Psy’s Gangnam Style has become the first video to clock up more than one billion views on YouTube.
The South Korean dance track was posted online in July, propelling pop star Psy to worldwide fame.
It has inspired hundreds of parody clips, from members of the British army, Thai navy and Minecraft gamers, among others.
YouTube’s owner, Google, said the video had been watched seven million to 10 million times a day on average.
It overtook the previous record holder – Justin Bieber’s music video Baby – on November 24.
“Psy’s success is a great testament to the universal appeal of catchy music – and er, great equine dance moves,” wrote Kevin Allocca, YouTube trends manager, on the service’s blog.
One industry watcher said the fact so many people continued to post their own versions of Gangnam Style had played a huge part in the clip’s success.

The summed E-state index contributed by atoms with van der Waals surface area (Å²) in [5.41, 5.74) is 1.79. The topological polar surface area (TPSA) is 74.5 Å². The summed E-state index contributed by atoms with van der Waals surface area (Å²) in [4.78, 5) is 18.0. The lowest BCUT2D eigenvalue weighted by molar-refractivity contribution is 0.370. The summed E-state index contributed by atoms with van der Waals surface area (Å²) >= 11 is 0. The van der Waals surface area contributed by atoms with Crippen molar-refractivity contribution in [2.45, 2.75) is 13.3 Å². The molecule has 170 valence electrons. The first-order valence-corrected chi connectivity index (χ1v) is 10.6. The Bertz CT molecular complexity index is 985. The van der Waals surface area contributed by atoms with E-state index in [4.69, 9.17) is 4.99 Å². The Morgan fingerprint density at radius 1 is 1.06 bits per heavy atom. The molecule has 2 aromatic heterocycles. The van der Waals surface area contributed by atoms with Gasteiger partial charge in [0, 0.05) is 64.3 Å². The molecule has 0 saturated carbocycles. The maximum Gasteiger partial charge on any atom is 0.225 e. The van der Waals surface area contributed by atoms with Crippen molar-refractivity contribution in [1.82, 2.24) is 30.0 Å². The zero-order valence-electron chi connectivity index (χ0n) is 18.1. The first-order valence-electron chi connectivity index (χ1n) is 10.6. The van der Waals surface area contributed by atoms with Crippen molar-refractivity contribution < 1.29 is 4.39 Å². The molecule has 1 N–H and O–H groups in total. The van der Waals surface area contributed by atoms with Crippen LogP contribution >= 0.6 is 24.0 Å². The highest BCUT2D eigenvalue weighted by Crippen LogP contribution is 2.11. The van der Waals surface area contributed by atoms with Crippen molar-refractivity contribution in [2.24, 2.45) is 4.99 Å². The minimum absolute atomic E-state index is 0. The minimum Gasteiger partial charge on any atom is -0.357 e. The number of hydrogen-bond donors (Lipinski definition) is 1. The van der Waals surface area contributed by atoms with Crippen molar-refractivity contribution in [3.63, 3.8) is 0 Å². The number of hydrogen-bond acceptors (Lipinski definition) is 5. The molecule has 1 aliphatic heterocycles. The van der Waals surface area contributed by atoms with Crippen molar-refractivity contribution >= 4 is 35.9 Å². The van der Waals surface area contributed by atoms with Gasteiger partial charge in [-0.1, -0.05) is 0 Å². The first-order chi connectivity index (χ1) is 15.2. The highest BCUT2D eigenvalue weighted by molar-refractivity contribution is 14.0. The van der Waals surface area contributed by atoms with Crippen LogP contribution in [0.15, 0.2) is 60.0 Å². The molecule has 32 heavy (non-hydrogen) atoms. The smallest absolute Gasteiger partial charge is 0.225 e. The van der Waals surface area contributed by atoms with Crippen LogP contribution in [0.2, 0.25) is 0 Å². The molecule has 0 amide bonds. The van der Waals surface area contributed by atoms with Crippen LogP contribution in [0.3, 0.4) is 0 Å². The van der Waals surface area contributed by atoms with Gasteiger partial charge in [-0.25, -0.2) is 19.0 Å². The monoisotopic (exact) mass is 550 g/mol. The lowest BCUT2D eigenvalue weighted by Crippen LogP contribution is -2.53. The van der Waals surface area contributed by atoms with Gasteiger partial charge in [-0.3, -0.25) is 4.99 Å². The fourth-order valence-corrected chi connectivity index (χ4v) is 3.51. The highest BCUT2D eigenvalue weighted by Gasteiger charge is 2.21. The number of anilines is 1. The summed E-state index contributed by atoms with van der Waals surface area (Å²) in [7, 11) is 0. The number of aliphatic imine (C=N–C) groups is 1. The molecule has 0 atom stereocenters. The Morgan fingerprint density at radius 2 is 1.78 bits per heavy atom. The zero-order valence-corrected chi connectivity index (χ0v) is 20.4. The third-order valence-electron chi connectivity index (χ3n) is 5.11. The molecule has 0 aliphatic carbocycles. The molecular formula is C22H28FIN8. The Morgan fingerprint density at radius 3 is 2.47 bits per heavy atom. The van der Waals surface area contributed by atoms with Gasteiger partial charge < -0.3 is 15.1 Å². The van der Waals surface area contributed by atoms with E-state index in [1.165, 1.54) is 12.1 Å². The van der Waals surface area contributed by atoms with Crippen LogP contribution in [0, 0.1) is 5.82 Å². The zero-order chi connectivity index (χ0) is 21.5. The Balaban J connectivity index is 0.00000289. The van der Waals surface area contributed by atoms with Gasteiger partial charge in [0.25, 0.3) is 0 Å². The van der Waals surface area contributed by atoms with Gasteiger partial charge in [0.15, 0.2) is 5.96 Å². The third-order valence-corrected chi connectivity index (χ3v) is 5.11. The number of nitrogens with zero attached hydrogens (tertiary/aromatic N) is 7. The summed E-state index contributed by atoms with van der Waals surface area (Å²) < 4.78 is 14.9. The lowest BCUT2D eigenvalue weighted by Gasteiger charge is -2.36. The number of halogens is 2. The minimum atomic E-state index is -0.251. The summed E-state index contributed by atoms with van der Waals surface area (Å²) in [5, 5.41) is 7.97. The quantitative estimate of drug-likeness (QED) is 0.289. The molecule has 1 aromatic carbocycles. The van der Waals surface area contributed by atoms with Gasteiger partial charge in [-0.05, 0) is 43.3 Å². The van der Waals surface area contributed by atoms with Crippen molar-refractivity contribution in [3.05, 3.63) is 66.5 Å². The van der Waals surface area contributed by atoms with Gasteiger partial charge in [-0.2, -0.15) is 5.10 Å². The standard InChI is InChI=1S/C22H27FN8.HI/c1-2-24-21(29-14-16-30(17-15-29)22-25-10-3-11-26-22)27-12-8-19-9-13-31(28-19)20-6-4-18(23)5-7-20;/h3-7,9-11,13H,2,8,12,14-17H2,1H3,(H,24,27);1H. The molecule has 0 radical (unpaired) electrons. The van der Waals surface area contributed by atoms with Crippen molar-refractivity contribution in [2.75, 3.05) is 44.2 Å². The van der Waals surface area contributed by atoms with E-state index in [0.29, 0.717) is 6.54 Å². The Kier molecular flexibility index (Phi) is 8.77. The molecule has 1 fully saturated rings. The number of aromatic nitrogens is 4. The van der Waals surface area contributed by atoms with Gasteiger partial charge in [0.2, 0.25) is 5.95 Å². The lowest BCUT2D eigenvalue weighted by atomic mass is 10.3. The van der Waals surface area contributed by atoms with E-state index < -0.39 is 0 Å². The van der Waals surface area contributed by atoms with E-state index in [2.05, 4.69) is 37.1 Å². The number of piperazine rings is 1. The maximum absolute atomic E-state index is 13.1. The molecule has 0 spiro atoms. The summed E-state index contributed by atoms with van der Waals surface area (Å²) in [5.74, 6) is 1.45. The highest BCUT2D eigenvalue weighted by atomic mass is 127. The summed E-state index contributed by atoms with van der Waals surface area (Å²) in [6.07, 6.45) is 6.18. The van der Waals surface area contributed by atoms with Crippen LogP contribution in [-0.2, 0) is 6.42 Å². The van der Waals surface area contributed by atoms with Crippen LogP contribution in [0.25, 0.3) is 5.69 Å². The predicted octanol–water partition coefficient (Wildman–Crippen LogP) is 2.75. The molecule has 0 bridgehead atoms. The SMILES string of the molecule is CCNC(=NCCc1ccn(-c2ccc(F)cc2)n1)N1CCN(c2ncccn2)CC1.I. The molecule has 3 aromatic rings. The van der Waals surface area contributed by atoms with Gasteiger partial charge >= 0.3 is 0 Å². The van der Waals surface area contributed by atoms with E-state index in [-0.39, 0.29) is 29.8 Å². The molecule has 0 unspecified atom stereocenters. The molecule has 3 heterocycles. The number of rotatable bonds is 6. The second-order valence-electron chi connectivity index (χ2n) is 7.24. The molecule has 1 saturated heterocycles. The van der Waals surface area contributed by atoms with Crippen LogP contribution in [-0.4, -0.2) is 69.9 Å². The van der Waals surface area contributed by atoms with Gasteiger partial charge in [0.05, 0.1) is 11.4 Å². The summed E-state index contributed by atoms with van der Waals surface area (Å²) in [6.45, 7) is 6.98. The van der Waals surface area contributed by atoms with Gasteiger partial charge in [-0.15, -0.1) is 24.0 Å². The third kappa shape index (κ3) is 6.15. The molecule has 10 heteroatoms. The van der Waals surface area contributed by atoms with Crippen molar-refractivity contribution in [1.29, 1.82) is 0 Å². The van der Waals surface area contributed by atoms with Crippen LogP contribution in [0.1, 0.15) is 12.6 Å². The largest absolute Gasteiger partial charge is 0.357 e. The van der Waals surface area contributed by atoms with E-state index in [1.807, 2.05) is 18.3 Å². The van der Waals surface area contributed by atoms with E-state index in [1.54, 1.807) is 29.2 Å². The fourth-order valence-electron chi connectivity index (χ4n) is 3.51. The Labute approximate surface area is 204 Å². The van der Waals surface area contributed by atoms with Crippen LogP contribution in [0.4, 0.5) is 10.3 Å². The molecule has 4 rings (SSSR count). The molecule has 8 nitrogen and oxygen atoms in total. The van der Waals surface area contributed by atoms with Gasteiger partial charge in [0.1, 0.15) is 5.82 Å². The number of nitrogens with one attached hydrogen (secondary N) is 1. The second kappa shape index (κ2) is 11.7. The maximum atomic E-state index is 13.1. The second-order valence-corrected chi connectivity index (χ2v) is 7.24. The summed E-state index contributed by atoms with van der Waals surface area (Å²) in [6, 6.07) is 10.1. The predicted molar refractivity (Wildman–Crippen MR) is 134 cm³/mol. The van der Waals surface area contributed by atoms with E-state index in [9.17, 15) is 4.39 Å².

“I’ve seen a statistic which reckons the one song will have generated something like $8 million by the end of the year from money that comes directly from YouTube through advertising plus download sales, its uses in adverts and TV programmes,” said Chris Cooke, business editor of the CMU music news site.
“It shows that YouTube – which is a free-to-use as a promotional platform for the music labels – can lead to substantial income.
“Should every artist be trying to think of a funny video that will go viral and be mimicked? I don’t know whether it’s a template that can be copied, but it certainly shows how quickly an eye-catching clip can spread thanks to social networks and YouTube.”
Sir Martin Sorrell – chief executive of advertising giant WPP – paid tribute to the achievement by making a link between Psy and one of the west’s most influential economists.
“Another great example of Theodore Levitt’s <<globalization>> and the power of K-pop,” he said.
D C Han, a South Korean hair stylist who worked in Gangnam before starting a business in London, added that he was proud to see the song become such a massive hit.
“I was amazed” he said.
“K-Pop is getting stronger and stronger, everywhere in Asia they are listening to it – China, Hong Kong, Taiwan. Maybe even in Japan but they might not admit it.”